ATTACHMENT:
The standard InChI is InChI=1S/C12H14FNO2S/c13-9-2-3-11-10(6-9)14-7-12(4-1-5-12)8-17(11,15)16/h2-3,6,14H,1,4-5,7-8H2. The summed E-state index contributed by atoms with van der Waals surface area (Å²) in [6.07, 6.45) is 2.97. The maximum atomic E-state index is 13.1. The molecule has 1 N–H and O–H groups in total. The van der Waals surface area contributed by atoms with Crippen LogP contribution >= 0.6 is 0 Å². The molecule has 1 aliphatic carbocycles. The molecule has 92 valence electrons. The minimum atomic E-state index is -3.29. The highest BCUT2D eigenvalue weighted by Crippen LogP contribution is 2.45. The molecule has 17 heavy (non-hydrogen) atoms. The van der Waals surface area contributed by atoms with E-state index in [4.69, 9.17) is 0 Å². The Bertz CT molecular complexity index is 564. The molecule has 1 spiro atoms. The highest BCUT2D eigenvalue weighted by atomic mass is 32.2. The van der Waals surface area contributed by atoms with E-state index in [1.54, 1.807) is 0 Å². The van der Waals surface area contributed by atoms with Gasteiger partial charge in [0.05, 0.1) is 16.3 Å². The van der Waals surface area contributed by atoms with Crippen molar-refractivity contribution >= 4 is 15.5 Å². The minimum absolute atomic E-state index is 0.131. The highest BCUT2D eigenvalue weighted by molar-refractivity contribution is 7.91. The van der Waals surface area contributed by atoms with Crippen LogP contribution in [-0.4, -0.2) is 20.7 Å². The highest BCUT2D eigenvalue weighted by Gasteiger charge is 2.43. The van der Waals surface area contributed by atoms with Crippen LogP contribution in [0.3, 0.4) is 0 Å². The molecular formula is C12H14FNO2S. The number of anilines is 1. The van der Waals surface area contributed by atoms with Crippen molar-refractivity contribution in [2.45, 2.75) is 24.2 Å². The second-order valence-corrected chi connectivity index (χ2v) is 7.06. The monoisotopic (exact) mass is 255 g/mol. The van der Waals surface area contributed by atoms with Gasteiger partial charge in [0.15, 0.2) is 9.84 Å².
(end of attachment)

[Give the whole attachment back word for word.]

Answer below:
The standard InChI is InChI=1S/C12H14FNO2S/c13-9-2-3-11-10(6-9)14-7-12(4-1-5-12)8-17(11,15)16/h2-3,6,14H,1,4-5,7-8H2. The summed E-state index contributed by atoms with van der Waals surface area (Å²) in [6.07, 6.45) is 2.97. The maximum atomic E-state index is 13.1. The molecule has 1 N–H and O–H groups in total. The van der Waals surface area contributed by atoms with Crippen LogP contribution >= 0.6 is 0 Å². The molecule has 1 aliphatic carbocycles. The molecule has 92 valence electrons. The minimum atomic E-state index is -3.29. The highest BCUT2D eigenvalue weighted by Crippen LogP contribution is 2.45. The molecule has 17 heavy (non-hydrogen) atoms. The van der Waals surface area contributed by atoms with E-state index in [4.69, 9.17) is 0 Å². The Bertz CT molecular complexity index is 564. The molecule has 1 spiro atoms. The highest BCUT2D eigenvalue weighted by atomic mass is 32.2. The van der Waals surface area contributed by atoms with E-state index in [1.54, 1.807) is 0 Å². The van der Waals surface area contributed by atoms with Gasteiger partial charge in [0.05, 0.1) is 16.3 Å². The van der Waals surface area contributed by atoms with Crippen molar-refractivity contribution >= 4 is 15.5 Å². The minimum absolute atomic E-state index is 0.131. The highest BCUT2D eigenvalue weighted by molar-refractivity contribution is 7.91. The van der Waals surface area contributed by atoms with Crippen LogP contribution in [-0.4, -0.2) is 20.7 Å². The highest BCUT2D eigenvalue weighted by Gasteiger charge is 2.43. The van der Waals surface area contributed by atoms with Crippen LogP contribution in [0.3, 0.4) is 0 Å². The molecular formula is C12H14FNO2S. The number of anilines is 1. The van der Waals surface area contributed by atoms with Crippen molar-refractivity contribution in [2.45, 2.75) is 24.2 Å². The second-order valence-corrected chi connectivity index (χ2v) is 7.06. The monoisotopic (exact) mass is 255 g/mol. The van der Waals surface area contributed by atoms with Gasteiger partial charge in [0.15, 0.2) is 9.84 Å².